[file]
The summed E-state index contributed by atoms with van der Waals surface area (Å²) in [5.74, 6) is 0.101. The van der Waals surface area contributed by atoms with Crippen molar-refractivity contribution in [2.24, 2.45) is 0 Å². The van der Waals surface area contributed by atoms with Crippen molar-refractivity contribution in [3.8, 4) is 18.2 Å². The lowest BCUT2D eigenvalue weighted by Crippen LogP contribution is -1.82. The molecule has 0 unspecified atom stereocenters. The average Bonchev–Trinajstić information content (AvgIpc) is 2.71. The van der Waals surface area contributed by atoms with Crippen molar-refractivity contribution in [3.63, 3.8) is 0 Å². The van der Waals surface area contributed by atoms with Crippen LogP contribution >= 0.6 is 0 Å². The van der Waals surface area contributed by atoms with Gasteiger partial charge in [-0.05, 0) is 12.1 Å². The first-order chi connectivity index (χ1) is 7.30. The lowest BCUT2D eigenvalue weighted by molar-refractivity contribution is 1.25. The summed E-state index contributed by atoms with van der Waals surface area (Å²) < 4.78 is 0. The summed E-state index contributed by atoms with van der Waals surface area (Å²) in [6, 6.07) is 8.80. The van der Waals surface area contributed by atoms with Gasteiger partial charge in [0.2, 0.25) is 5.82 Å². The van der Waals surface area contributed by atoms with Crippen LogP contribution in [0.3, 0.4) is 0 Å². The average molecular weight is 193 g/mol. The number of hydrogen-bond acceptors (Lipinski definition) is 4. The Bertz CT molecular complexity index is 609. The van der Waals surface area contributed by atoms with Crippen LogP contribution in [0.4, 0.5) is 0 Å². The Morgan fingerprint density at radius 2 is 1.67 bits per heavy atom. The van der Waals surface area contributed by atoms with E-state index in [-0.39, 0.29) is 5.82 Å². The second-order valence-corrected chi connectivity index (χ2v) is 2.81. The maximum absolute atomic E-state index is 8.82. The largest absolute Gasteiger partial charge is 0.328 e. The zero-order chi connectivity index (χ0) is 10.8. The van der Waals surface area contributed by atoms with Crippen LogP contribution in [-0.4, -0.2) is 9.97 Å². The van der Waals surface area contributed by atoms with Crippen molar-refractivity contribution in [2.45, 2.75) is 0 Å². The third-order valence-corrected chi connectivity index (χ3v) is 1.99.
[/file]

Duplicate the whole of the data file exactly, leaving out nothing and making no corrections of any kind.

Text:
The summed E-state index contributed by atoms with van der Waals surface area (Å²) in [5.74, 6) is 0.101. The van der Waals surface area contributed by atoms with Crippen molar-refractivity contribution in [2.24, 2.45) is 0 Å². The van der Waals surface area contributed by atoms with Crippen molar-refractivity contribution in [3.8, 4) is 18.2 Å². The lowest BCUT2D eigenvalue weighted by Crippen LogP contribution is -1.82. The molecule has 0 unspecified atom stereocenters. The average Bonchev–Trinajstić information content (AvgIpc) is 2.71. The van der Waals surface area contributed by atoms with Crippen molar-refractivity contribution in [3.63, 3.8) is 0 Å². The van der Waals surface area contributed by atoms with Crippen LogP contribution >= 0.6 is 0 Å². The van der Waals surface area contributed by atoms with Gasteiger partial charge in [-0.05, 0) is 12.1 Å². The first-order chi connectivity index (χ1) is 7.30. The lowest BCUT2D eigenvalue weighted by molar-refractivity contribution is 1.25. The summed E-state index contributed by atoms with van der Waals surface area (Å²) < 4.78 is 0. The summed E-state index contributed by atoms with van der Waals surface area (Å²) in [6, 6.07) is 8.80. The van der Waals surface area contributed by atoms with Gasteiger partial charge in [0.2, 0.25) is 5.82 Å². The van der Waals surface area contributed by atoms with Crippen LogP contribution in [0.3, 0.4) is 0 Å². The average molecular weight is 193 g/mol. The number of hydrogen-bond acceptors (Lipinski definition) is 4. The Bertz CT molecular complexity index is 609. The van der Waals surface area contributed by atoms with Crippen LogP contribution in [0.4, 0.5) is 0 Å². The Morgan fingerprint density at radius 2 is 1.67 bits per heavy atom. The van der Waals surface area contributed by atoms with E-state index in [-0.39, 0.29) is 5.82 Å². The second-order valence-corrected chi connectivity index (χ2v) is 2.81. The maximum absolute atomic E-state index is 8.82. The largest absolute Gasteiger partial charge is 0.328 e. The zero-order chi connectivity index (χ0) is 10.8. The van der Waals surface area contributed by atoms with Crippen LogP contribution in [-0.4, -0.2) is 9.97 Å². The van der Waals surface area contributed by atoms with Crippen molar-refractivity contribution in [2.45, 2.75) is 0 Å². The third-order valence-corrected chi connectivity index (χ3v) is 1.99.